Question: I had the fuel injectors cleaned, fuel pump checked, relay checked, new MAF sensor, new Crank and camshaft sensors, new ignition switch, and cleaned the throttle body with a carb cleaner. The alternator is good. New starter. It hard starts with starter fluid; I pushed the gas pedal a good 10 times with zero reaction from the rpms. Then the car died seconds later. I cannot figure it out. What could it be?
Answer: It seems like a bad sensor. Try downloading trouble codes and see if you get a pending code, even if the check engine light is not on. There could be a problem with the throttle position sensor (TPS). If the computer doesn't get a signal from this sensor, it may not fire up the engine.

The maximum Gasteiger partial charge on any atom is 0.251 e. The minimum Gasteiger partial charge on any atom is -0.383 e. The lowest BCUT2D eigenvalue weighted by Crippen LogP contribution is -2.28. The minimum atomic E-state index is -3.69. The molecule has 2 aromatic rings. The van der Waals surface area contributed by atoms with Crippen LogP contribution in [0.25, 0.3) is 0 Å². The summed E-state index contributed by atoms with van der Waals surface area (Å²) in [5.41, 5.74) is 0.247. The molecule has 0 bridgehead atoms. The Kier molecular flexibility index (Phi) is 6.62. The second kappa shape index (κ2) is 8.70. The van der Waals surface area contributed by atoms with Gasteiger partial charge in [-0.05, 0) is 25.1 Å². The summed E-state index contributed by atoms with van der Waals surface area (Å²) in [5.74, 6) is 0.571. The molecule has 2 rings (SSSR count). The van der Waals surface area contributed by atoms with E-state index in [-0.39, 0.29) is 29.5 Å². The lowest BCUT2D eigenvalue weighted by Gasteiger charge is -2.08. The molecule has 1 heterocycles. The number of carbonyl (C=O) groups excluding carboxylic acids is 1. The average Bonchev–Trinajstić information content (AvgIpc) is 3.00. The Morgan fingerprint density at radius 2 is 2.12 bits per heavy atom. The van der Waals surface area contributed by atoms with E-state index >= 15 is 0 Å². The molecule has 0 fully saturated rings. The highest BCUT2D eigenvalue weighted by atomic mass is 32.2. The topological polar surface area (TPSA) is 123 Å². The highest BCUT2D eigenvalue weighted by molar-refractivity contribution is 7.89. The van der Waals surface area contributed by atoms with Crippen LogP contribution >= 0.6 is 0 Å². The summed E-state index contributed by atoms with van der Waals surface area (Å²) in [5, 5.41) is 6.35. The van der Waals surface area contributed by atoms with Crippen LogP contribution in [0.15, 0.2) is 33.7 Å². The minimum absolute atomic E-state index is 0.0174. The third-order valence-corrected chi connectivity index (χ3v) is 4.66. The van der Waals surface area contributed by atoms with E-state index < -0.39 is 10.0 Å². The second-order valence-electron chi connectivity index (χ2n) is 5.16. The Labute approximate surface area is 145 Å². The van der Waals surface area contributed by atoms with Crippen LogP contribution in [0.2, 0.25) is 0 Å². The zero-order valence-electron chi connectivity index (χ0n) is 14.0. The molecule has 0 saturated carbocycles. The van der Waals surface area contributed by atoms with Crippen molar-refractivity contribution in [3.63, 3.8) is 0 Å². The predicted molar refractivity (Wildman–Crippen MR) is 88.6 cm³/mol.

Question: With the car on jacks on an incline, the engine was running fine. I tried to drive it to a shop the next day. It started fine, but within a minute it just shut off. No warning or sputter, just dead. I pushed it back to the inclined driveway and then it started fine. Could it be that what little oil was there pooled up towards the back of the engine and wasn't getting to the pump?
Answer: Some models will shut off the engine if there's not enough oil pressure. This is a safety measure to prevent severe engine damage. If there's not enough oil, add some and try again. If you think there's a problem with oil pressure, this other post may help:
Question: My engine starts, then after a few seconds engine is off by itself. And then the dashboard displays an auto protection alarm. What could be the cause of this remark?